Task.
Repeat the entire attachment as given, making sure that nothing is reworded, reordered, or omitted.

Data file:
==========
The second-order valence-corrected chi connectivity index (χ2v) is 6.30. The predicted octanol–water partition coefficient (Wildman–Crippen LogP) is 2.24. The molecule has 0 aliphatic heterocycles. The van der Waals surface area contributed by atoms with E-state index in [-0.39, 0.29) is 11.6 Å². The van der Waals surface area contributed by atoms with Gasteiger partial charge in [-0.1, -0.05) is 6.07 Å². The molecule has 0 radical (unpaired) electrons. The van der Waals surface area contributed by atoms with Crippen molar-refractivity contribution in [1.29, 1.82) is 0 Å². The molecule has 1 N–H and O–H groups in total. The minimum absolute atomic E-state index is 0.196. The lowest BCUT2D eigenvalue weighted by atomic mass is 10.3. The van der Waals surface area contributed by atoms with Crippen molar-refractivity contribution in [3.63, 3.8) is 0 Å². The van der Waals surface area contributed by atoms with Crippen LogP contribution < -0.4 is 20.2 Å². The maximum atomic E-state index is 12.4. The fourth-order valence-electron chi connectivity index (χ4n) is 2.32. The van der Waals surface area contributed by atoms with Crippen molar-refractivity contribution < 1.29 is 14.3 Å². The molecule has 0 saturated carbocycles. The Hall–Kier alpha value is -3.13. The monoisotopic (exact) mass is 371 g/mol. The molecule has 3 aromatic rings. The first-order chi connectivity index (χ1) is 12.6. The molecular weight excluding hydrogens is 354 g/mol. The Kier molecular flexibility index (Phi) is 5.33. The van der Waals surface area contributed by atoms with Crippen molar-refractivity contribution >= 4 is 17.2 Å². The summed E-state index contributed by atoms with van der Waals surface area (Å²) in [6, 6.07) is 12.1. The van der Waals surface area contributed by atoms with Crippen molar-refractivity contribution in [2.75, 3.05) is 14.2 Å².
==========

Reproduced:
The second-order valence-corrected chi connectivity index (χ2v) is 6.30. The predicted octanol–water partition coefficient (Wildman–Crippen LogP) is 2.24. The molecule has 0 aliphatic heterocycles. The van der Waals surface area contributed by atoms with E-state index in [-0.39, 0.29) is 11.6 Å². The van der Waals surface area contributed by atoms with Gasteiger partial charge in [-0.1, -0.05) is 6.07 Å². The molecule has 0 radical (unpaired) electrons. The van der Waals surface area contributed by atoms with Crippen molar-refractivity contribution in [1.29, 1.82) is 0 Å². The molecule has 1 N–H and O–H groups in total. The minimum absolute atomic E-state index is 0.196. The lowest BCUT2D eigenvalue weighted by atomic mass is 10.3. The van der Waals surface area contributed by atoms with Crippen molar-refractivity contribution in [3.63, 3.8) is 0 Å². The van der Waals surface area contributed by atoms with Crippen LogP contribution < -0.4 is 20.2 Å². The maximum atomic E-state index is 12.4. The fourth-order valence-electron chi connectivity index (χ4n) is 2.32. The van der Waals surface area contributed by atoms with Crippen molar-refractivity contribution < 1.29 is 14.3 Å². The molecule has 0 saturated carbocycles. The Hall–Kier alpha value is -3.13. The monoisotopic (exact) mass is 371 g/mol. The molecule has 3 aromatic rings. The first-order chi connectivity index (χ1) is 12.6. The molecular weight excluding hydrogens is 354 g/mol. The Kier molecular flexibility index (Phi) is 5.33. The van der Waals surface area contributed by atoms with Crippen molar-refractivity contribution >= 4 is 17.2 Å². The summed E-state index contributed by atoms with van der Waals surface area (Å²) in [6, 6.07) is 12.1. The van der Waals surface area contributed by atoms with Crippen molar-refractivity contribution in [2.75, 3.05) is 14.2 Å².